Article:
Medicaid Home Care and Nursing Home Care

~ New Income and Resource Guidelines Announced ~

Eileen DohertyDenver, Colo. –  Each year when the Social Security Administration announces a cost of living adjustment for Social Security beneficiaries, individuals who need long term care and receive Medicaid are allowed to have more income and resources as well.

In 2014, individuals who are applying for (or receiving) home and community based services (including assisted living services) or nursing home care are allowed to earn $2163 per month in income and still be eligible for Medicaid to help with the cost of care.

A single individual who needs care is allowed to keep $2000 in resources such as a savings account as well as a home, a car, a term life insurance policy and an irrevocable burial policy. The equity value of the home cannot exceed $543,000.

If the individual is married and needs care, the community spouse (the one who continues to live in the home) is allowed to retain $1939 in monthly income (either from the person’s own income and/or a combination of the person’s income and that of the spouse). This is known as the minimum monthly maintenance needs allowance (MMMNA).

Similarly if the individual is married and needs care, the community spouse is allowed to retain $117,240 in cash and other assets with the same exclusions as noted previously.

If an individual has more than $2163 in monthly income, the individual can still be eligible for Medicaid by creating a Medicaid qualifying trust or a Miller Trust. Any monthly income over $2163 is placed in the trust and is paid to the State of Colorado upon the death of the individual.

Individuals who transfer cash or property to another individual or organization are subject to a 60-month look back period. If funds have been transferred or given away, the penalty for 2014 is $7112. For example if an individual applying for Medicaid in January 2014, files a quit claim deed on a $350,000 house within the past 24 months making an adult child a joint tenant to avoid a Medicaid lien, the individual would be subject to a transfer without fair consideration penalty for 50 months. However, if the same individual filed a quit claim deed in December 2008, there would be no look back period and no transfer without fair consideration because 60 months have passed since the date of the transfer.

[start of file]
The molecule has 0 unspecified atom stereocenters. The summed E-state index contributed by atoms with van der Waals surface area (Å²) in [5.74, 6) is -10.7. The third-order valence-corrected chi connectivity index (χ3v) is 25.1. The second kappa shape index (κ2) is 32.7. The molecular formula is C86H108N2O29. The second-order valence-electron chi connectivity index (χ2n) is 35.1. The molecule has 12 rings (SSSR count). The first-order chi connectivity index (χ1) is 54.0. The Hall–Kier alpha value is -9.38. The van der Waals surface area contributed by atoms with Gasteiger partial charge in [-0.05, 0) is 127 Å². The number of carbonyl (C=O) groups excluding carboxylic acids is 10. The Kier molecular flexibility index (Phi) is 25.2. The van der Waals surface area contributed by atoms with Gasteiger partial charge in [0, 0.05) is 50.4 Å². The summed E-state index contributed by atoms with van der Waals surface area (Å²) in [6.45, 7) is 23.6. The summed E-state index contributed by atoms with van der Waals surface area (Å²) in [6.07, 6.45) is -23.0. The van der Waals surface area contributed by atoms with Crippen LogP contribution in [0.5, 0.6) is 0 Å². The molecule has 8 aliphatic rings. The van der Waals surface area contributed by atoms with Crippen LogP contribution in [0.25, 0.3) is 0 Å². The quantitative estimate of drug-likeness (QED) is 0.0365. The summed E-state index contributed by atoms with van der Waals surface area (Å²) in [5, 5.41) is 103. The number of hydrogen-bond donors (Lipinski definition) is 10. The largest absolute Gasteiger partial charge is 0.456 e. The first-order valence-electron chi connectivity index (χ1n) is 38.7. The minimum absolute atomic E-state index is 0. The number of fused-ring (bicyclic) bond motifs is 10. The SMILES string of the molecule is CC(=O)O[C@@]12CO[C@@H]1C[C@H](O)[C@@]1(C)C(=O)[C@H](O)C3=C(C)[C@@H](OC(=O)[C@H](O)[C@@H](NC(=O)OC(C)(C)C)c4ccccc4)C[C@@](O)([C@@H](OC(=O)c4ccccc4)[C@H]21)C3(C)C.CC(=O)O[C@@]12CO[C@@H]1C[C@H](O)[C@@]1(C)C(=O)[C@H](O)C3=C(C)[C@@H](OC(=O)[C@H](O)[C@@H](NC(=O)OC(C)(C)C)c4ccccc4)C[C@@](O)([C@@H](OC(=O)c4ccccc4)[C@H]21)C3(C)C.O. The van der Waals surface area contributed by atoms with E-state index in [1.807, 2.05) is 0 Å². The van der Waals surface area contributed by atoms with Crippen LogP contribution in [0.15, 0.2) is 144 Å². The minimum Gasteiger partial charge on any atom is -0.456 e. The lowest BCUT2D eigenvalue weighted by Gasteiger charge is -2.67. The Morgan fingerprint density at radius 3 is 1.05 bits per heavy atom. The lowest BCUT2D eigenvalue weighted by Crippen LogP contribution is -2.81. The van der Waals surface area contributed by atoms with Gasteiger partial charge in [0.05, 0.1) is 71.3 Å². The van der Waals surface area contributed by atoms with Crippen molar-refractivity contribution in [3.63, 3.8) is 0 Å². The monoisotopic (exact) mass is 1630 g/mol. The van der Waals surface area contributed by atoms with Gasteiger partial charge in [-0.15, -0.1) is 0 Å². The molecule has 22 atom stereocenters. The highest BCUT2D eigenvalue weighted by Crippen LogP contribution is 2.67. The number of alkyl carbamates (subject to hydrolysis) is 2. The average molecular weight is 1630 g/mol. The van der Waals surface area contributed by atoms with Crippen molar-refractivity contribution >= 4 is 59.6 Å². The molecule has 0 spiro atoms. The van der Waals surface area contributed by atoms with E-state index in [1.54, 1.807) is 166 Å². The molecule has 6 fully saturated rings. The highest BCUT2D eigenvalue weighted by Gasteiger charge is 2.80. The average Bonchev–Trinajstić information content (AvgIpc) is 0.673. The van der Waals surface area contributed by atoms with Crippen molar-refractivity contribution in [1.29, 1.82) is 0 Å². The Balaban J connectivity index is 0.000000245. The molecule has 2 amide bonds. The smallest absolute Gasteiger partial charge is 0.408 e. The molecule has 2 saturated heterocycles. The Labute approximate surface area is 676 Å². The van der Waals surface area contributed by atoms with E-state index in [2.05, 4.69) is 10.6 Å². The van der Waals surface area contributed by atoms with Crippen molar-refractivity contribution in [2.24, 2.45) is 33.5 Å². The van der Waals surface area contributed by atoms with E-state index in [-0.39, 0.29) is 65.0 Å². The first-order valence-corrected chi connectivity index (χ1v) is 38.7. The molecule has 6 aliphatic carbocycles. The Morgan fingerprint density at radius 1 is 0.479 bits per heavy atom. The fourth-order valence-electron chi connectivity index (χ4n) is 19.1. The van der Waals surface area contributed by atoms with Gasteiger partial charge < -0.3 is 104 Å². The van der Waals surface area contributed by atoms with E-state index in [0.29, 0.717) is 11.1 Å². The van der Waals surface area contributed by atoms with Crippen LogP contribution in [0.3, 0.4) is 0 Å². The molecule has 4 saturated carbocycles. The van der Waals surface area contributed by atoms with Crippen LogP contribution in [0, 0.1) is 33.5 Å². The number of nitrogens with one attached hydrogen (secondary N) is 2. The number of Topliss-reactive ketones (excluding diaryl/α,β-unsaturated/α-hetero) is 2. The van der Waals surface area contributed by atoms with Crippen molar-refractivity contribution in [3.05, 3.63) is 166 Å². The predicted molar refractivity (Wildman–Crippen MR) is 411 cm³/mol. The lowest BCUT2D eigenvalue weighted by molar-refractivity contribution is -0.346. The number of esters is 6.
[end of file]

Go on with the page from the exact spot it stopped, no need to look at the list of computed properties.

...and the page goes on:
Individuals who own a home may have a Medicaid lien placed on the house unless the individual meets one the following exceptions: a) has a spouse; b) has a dependent child who is disabled; c) has a brother or sister who is an equity owner in the home; or d) has an adult child who has lived in the home as the primary residence for the past two years (prior to requesting Medicaid assistance) and who continues to live there after the individual receives long term care.

If a home is owned in joint tenancy, it is also exempt from a lien. The State of Colorado will only file a lien if the individual receives Medicaid for more than six months and if it is financially beneficial to the State of Colorado. Most liens are filed against property of individuals who are very high users of Medicaid services for an extended period of time.

Applications for Medicaid can be filed either through PEAK, the state of Colorado’s online system, or with paper applications that can be obtained from the county department of human services. Applications that have been filed electronically tend to be processed faster. Applications must be accompanied with the necessary documentation to prove eligibility.

In addition to financial eligibility, individuals must meet the functional requirements to receive Medicaid. Individuals must have significant deficits in at least two of the following areas: bathing, dressing, mobility, transferring, eating, and continence; or at least one significant deficit in behavior or supervision such as confusion, forgetting to take medications, or a need for ongoing oversight to prevent harm to self or others.

Eligibility for functional needs is determined by the Options for Longterm Care Agency while financial eligibility is determined by the county department of human services.

Medicaid is a complex program that is available to low and middle income individuals who need long term care services and who meet the eligibility requirements. If you have questions or concerns, you may call 303-333-3482 and talk with one of our counselors.

Eileen Doherty, MS is the Executive Director of the Colorado Gerontological Society since 1982. She has almost 40 years of experience in education and training, advocacy, clinical practice, and research in the field of gerontology. She is an adjunct instructor at Fort Hays State University teaching non-profit management. She can be reached at 303-333-3482 or at

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